The movie deliberately levels an unblinking gaze at its subjects. There are no fancy shots, no effects, no quick cuts, and Mungiu and his cinematographer, Oleg Mutu, adhere to a rule of one shot per scene. That makes camera placement and movement crucial, and suggests that every shot has been carefully prepared. Even shots where the ostensible subject of the action is half-visible, or not seen at all, serve a purpose, by insisting on the context and the frame. Visuals are everything here; the film has no music, only words or silences.

Otilia is heroic in this context; she reminds me a little of the ambulance attendant in the 2005 Romanian film "The Death of Mr. Lazarescu," who drove a dying man around all night, insisting on a hospital for him. Otilia grows exasperated with her selfish and self-obsessed friend, but she keeps on trying to help, even though she has problems of her own.

One of them is her boyfriend Adi (Alex Potocean), who is himself so self-oriented that we wonder if Otilia is attracted to the type. Even though she tries to explain that she and Gabita have urgent personal business, he insists on Otilia coming to his house to meet his family that night. He turns it into a test of her love. People who do that are incapable of understanding that to compromise would be a proof of their own love.

The dinner party she arrives at would be a horror show even in a Mike Leigh display of social embarrassment. She's jammed at a table with too many guests, too much smoking, too much drinking, and no one who pays her the slightest attention, and as the unmoving camera watches her, we wait for her to put a fork in somebody's eye. When she gets away to make a phone call, Adi follows her and drags her into his room, and then Adi's mother bursts in on them and we see from whom Adi learned his possessiveness

When the friends finally find themselves in a hotel room with the abortionist, the result is as unpleasant, heartless and merciless as it could possibly be. I'll let you discover for yourself. And finally there is a closing scene where Otilia and Gabita agree to never refer to this night again. Some critics have found the scene anticlimactic. I think it is inevitable. If I were Otilia, I would never even see Gabita again. I'd send over Adi to collect my clothes.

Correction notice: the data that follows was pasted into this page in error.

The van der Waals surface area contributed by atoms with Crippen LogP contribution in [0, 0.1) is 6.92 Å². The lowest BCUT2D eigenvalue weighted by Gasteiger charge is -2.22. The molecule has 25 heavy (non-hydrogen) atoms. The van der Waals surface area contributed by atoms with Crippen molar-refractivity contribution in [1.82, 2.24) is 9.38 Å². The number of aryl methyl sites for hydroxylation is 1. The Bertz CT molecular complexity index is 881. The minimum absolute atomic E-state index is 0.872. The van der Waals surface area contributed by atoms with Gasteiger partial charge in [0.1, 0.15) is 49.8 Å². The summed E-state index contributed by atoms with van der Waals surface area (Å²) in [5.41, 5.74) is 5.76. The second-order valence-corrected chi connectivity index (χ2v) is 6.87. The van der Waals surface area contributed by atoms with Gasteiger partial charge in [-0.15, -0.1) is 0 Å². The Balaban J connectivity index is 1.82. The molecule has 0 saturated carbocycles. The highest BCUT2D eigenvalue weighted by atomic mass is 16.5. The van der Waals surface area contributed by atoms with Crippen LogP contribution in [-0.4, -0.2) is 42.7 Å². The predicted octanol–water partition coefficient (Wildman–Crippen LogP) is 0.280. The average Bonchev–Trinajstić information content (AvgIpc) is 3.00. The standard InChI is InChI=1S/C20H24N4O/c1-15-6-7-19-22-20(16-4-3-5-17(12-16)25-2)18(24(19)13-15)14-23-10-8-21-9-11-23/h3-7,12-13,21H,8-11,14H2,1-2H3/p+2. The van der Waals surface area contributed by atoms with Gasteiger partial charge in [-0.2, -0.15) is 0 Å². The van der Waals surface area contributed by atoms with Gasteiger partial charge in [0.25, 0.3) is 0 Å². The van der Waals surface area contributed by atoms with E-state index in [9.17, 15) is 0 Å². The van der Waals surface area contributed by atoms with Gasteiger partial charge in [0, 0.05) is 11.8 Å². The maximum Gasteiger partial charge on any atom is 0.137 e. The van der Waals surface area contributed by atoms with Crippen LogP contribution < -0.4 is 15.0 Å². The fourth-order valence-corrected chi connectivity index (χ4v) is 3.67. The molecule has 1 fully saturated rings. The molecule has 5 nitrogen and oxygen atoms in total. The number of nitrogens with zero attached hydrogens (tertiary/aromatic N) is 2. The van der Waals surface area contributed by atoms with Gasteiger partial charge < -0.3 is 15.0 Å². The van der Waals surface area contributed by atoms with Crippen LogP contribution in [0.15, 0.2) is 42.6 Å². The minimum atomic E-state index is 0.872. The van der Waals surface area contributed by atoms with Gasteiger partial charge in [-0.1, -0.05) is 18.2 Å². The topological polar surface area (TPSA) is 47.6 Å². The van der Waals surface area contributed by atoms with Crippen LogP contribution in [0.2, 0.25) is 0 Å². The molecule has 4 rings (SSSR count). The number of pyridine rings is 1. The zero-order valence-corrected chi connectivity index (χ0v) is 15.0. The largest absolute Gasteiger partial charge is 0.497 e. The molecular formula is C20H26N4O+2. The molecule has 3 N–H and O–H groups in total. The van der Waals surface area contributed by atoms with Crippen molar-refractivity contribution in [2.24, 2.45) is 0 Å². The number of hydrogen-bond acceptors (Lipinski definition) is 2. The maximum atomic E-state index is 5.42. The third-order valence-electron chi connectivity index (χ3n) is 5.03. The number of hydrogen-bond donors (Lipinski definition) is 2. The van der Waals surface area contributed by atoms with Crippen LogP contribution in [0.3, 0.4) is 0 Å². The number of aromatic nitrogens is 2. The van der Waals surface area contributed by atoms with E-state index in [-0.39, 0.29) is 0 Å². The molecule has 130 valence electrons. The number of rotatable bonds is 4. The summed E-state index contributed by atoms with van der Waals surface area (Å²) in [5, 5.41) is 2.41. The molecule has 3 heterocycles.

Filmmakers in countries of the former Soviet bloc have been using their new freedom to tell at last the stories they couldn't tell then. "The Lives of Others," for example, was about the East German secret police. And in Romania, the era has inspired a group of powerful films, including "Mr. Lazarescu" and "12:08 East of Bucharest" (2006) and "4 Months," which won the Palme d'Or at Cannes 2007, upsetting a lot of American critics who admired it but liked "No Country for Old Men" more.

The film has inspired many words about how it reflects Romanian society, but obtaining an illegal abortion was much the same in this country until some years ago, and also in Britain, as we saw in Leigh's "Vera Drake." The fascination of the film comes not so much from the experiences the friends have, however unspeakable, but in who they are, and how they behave and relate. Anamaria Marinca gives a masterful performance as Otilia, but don't let my description of Gabita blind you to the brilliance of Laura Vasiliu's acting. These are two of the more plausible characters I've seen in a while.

       Film review © 2008, Roger Ebert Chicago Sun Times      Chicago Sun Times/Roger Ebert source location.

New York Times review, Manohla Dargis, January 25, 2008

This movie has been designated a Critic's Pick by the film reviewers of The Times.

Friend Indeed Who Doesn't Judge or Flinch

In "4 Months, 3 Weeks and 2 Days," a ferocious, unsentimental, often brilliantly directed film about a young woman who helps a friend secure an abortion, the camera doesn't follow the action, it expresses consciousness itself. This consciousness -- alert to the world and insistently alive -- is embodied by a young university student who, one wintry day in the late 1980s, helps her roommate with an abortion in Ceausescu's Romania when such procedures were illegal, not uncommon and too often fatal. It's a pitiless, violent story that in its telling becomes a haunting and haunted intellectual and aesthetic achievement.

You may already have heard something about "4 Months," which was awarded the Palme d'Or at the Cannes Film Festival last year, only to be shut out from Academy Award consideration a few weeks ago by the philistines who select the foreign-language nominees. The Oscars are absurd, yet they can help a microscopically budgeted foreign-language film find a supportive audience. And "4 Months" deserves to be seen by the largest audience possible, partly because it offers a welcome alternative to the coy, trivializing attitude toward abortion now in vogue in American fiction films, but largely because it marks the emergence of an important new talent in the Romanian writer and director Cristian Mungiu.